You've got a few options, though honestly none of them are going to fit your ideal scenario.
1) As Kevin Lee suggested, just do 30 seconds sprint, let it slow down and do 30 seconds walking. You're still doing intervals. If you're worried about the time that the treadmill is spending changing speed, then shorten your walking period to take that into account.
2) Get off the treadmill and go sprint outside (up a hill is better). No, you can't keep an accurate record of the speed, but it probably doesn't matter that much as long as you're still going all out during your sprinting periods. This has the added benefit of being self limiting, so as you get more tired, you'll naturally sprint slower, instead of stumbling on the treadmill and ending up embedded in the vending machine opposite.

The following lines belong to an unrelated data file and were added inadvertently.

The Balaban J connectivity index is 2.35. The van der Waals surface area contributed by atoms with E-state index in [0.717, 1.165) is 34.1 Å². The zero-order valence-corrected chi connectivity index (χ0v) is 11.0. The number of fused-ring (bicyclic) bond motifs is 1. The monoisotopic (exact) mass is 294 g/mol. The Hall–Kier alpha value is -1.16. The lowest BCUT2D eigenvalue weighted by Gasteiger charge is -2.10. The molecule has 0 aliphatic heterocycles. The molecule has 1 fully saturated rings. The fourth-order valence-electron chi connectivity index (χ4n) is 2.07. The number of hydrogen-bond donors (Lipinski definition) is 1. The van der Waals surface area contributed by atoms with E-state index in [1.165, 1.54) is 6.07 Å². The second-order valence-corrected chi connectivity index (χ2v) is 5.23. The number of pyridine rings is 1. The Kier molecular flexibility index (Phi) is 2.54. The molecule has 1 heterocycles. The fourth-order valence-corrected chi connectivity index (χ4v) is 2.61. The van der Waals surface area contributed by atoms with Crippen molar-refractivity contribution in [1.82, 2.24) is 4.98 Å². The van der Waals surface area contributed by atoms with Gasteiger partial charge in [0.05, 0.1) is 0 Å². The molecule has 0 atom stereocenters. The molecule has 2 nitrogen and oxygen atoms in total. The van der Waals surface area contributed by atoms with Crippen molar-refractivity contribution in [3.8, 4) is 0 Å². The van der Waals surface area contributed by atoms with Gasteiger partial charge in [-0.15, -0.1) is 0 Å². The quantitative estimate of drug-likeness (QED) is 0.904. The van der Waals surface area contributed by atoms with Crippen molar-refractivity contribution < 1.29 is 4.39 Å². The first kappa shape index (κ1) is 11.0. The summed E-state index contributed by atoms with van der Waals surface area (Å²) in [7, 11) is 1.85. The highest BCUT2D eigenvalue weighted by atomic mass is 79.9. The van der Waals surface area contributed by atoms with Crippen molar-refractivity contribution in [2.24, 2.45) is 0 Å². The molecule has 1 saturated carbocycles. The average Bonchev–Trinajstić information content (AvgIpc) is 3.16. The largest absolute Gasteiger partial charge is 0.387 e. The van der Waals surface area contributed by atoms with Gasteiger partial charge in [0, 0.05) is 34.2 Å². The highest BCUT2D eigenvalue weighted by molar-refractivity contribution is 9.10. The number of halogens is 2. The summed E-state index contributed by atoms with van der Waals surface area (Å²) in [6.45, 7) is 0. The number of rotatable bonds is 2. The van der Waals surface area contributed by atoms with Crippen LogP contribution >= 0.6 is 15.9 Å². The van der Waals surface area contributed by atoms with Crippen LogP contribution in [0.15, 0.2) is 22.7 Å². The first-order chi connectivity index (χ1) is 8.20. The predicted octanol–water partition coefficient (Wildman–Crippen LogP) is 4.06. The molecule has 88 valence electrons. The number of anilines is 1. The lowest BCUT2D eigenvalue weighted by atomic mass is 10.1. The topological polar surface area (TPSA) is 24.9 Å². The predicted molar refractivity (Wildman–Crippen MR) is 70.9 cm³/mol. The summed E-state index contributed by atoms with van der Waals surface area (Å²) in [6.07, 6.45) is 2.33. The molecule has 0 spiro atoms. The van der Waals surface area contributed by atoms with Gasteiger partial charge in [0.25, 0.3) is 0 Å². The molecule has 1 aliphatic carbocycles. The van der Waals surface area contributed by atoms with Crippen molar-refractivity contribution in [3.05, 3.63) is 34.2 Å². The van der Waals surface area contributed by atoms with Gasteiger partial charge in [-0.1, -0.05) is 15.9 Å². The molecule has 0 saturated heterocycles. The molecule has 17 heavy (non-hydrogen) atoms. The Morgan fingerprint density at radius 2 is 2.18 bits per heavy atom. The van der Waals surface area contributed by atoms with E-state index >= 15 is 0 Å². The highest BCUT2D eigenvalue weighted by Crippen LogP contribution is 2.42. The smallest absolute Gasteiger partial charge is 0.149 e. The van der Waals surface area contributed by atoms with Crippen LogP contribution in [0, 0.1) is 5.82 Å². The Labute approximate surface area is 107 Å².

Also, unless you're using the treadmill on an incline, sprinting outside recruits the hamstrings a lot more, so is a much more complete exercise.
3) Use the hop on / hop off method. Get the treadmill up to your sprint speed, sprint for 30 seconds, then, using the sides / arms / grips / non-moving-parts-within-reach bits of the treadmill, hop off so you're standing with your feet either side of the moving belt. After your rest period, (slowly!) lower yourself onto the moving belt and sprint again.
I've seen a few people use this method, and it seems to be a reasonably good option. Obviously, you're not getting your walking periods in, you're only getting the sprinting parts, but they're arguably the most important bits of HIIT.
4) Use another machine that makes it easier to adjust the speed, i.e. exercise bike or rower (as suggested in the comments). If you want the most bang for your buck and a challenge, do tabata front squats. If you can still walk afterwards, you're not going hard enough :)